Month: May 2021

Lewis Gordon: Pan-African Forums, Africa Day

Professor Lewis Gordon served as a panelist on the Pan-African Forums: Africa Day event hosted by The Elephant.


To commemorate Africa Day, we think about how Pan-Africanism has reproduced itself, evolved theoretically and practically in different spaces through reflection and critique, and catalysed a range of important initiatives all over Global Africa, focusing on the question of education. What does it mean to educate with the vision of Pan Africanism in mind? Panellists are Wandia Njoya, Jennifer Tosch and Lewis Gordon. Moderated by Mshai Mwangola.

Tracy Llanera: Interview on Ideas (CBC Radio Canada)

Assistant Professor Tracy Llanera and her co-author James Tartaglia (Keele University) were recently interviewed on the radio show Ideas (CBC Radio Canada). It will also air on Australia's Radio National: The focus was their book A Defence of Nihilism (Routledge, 2021). 

Lewis Gordon: 47th Connecticut People’s World African-American History Month Celebration

Read about the 47th Connecticut People's World African-American History Month Celebration, "Georgia On My Mind, The Third Reconstruction," in People's World. Professor and Department Head Lewis Gordon served as the keynote speaker for the event.

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Heather Muraviov: Millikan Fellowship

The Department is pleased to announce that Heather Muraviov is the 2021 recipient of the Ruth Garrett Millikan Graduate Research Fellowship. The Fellowship will enable Heather to devote the summer to completing two chapters of her dissertation entitled “Liberatory Virtue Epistemology.” Her major advisor is Heather Battaly. For more information about the Ruth Garrett Millikan Fellowship, please visit here.

Drew Johnson: Humanities Institute Fellow

Congratulations to doctoral candidate Drew Johnson for being selected as a fellow for the University of Connecticut Humanities Institute (UCHI). Drew will be working on his dissertation, “A Hybrid Theory of Ethical Thought and Discourse,” which applies prominent recent philosophical theories of expression and representation to develop a novel “hybrid” theory recognizing the joint role of reason and emotion in ethical judgment. For more information check out the article "20th Class of Humanities Institute Fellows Pursue Wide Range of Scholarship" published on UConn Today.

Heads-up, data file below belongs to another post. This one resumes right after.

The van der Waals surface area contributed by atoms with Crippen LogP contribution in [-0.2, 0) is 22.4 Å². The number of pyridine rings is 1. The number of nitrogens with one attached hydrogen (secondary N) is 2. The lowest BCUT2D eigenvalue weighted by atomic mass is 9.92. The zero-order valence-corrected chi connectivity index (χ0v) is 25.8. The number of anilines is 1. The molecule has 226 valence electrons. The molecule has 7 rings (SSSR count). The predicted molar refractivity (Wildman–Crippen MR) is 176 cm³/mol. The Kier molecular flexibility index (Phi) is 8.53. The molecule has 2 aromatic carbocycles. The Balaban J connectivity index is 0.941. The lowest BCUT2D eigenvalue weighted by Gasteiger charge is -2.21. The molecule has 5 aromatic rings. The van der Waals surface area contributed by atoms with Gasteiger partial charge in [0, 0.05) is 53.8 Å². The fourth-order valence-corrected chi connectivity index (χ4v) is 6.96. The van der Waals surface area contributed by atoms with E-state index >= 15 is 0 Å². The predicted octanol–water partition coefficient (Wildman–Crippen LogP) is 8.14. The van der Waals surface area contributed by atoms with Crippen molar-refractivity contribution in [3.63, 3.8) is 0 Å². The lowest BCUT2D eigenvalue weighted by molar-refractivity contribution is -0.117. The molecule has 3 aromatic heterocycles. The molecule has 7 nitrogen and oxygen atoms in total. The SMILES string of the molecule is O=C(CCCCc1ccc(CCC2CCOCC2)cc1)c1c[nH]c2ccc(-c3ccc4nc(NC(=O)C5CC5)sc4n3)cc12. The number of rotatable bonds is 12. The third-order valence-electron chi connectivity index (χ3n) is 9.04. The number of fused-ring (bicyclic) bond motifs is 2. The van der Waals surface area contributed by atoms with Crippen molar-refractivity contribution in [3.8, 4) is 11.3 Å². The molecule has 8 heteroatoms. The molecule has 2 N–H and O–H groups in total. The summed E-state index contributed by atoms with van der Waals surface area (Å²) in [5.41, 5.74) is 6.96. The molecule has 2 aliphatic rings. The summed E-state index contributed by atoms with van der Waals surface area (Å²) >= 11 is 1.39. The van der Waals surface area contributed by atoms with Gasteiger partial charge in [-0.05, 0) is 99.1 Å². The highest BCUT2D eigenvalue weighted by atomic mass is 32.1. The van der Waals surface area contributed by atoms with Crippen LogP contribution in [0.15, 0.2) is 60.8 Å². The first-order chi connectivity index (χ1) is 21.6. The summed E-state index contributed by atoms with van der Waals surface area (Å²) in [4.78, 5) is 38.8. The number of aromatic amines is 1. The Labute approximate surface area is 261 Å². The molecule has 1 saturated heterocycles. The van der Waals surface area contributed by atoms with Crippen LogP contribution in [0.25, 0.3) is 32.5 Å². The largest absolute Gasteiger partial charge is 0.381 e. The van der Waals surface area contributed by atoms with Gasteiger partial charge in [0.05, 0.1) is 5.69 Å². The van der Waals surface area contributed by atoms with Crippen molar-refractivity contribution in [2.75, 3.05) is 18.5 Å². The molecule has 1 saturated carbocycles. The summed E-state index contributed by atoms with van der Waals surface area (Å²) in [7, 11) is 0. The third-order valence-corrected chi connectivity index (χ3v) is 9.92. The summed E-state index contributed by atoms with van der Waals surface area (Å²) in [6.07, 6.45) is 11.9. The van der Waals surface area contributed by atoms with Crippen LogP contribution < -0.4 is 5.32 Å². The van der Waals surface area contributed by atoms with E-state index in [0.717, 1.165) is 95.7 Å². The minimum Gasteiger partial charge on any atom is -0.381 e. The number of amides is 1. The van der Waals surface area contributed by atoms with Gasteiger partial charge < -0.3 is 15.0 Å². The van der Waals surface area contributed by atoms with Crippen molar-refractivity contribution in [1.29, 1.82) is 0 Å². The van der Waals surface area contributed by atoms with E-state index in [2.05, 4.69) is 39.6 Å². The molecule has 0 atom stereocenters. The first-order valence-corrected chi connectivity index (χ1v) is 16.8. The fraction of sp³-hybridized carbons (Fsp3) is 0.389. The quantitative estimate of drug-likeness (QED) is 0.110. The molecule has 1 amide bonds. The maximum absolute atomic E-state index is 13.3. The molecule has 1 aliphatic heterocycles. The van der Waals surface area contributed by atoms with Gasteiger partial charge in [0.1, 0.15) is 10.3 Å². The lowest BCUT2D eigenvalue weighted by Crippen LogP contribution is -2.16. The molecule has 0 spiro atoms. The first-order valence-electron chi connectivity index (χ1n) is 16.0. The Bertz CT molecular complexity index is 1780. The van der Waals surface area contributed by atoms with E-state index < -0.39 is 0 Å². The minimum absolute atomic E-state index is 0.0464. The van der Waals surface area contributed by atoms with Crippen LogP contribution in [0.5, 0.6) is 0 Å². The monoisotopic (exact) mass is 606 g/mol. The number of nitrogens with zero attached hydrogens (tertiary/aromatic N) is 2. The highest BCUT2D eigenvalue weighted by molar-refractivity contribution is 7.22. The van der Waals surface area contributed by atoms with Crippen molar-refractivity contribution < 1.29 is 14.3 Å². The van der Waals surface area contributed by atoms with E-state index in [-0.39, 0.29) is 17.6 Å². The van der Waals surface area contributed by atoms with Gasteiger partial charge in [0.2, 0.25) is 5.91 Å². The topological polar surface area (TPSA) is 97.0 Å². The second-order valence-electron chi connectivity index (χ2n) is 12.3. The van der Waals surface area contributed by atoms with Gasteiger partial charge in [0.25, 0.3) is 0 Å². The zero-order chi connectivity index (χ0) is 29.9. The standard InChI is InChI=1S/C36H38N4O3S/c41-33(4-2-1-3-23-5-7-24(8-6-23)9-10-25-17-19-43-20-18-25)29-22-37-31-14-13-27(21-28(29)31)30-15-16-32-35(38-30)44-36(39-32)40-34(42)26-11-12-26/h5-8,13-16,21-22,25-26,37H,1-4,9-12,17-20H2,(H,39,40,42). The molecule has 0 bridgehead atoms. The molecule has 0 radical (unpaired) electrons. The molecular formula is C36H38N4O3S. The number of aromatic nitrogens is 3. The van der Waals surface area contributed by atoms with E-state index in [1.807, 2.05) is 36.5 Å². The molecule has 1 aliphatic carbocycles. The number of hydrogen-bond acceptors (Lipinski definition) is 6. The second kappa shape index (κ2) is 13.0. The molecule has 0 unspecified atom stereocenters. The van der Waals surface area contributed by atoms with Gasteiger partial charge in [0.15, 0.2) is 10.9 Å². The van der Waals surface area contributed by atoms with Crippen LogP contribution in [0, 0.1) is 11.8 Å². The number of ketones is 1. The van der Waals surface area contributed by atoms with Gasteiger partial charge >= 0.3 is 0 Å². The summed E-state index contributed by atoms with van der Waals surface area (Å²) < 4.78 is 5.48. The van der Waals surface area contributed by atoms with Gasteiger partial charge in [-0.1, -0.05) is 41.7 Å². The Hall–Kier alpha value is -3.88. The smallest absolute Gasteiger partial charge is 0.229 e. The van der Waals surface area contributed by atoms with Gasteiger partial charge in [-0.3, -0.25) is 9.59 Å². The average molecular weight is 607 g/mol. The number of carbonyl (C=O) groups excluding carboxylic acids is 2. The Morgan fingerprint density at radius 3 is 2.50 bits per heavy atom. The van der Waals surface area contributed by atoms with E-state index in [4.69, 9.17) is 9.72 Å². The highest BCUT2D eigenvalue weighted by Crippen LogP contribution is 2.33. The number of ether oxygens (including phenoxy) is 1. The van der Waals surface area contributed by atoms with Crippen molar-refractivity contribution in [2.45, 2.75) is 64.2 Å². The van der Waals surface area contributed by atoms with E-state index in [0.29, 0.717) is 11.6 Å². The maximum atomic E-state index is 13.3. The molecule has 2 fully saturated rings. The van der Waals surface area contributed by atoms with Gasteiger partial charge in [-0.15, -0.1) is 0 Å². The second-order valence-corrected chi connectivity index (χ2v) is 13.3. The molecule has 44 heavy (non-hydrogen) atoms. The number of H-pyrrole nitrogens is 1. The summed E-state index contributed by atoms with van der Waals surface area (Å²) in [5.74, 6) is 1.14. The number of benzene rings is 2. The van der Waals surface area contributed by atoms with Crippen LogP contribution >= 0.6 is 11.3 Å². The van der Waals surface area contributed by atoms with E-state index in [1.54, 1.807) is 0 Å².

Heather Muraviov: Excellence for Diversity and Inclusivity in a Syllabus

The Philosophy Department’s Climate Committee is pleased to announce that our inaugural Prize for Excellence for Diversity and Inclusivity in a Syllabus is awarded to Heather Muraviov’s syllabus for PHIL 1101, which demonstrated excellence in all three of these dimensions of diversity and inclusivity. Congratulations Heather! Thank you for designing an excellent syllabus.

The committee also recognizes the following syllabi for their merit in diversity and inclusivity: Eric Berg’s, and Jenelle Salisbury’s 1104 syllabus

Heather Battaly and Casey Johnson: Character, Vices, and Authority

Tune into Character, Vices, and Authority with UConn Professor of Philosophy Heather Battaly and UConn alumna Casey Johnson (now Assistant Professor at the University of Idaho) on Thursday, May 13th, at 2:00 PM!

When trying to make sense of the world, we rely on other people – for information, ideas, alternative perspectives, criticisms, and objections. We therefore need to be able to recognise authoritative people, ones worthy of the trust we put in them when we ask for intellectual help. But how do we identify authoritative people?

One answer: we assess their intellectual virtues and vices. We ask if someone is reflective and open-minded, or dogmatic and closed-minded. This conversation will explore the intellectual vices, what they are, where they come from, and how we should try and deal with intellectually vicious people.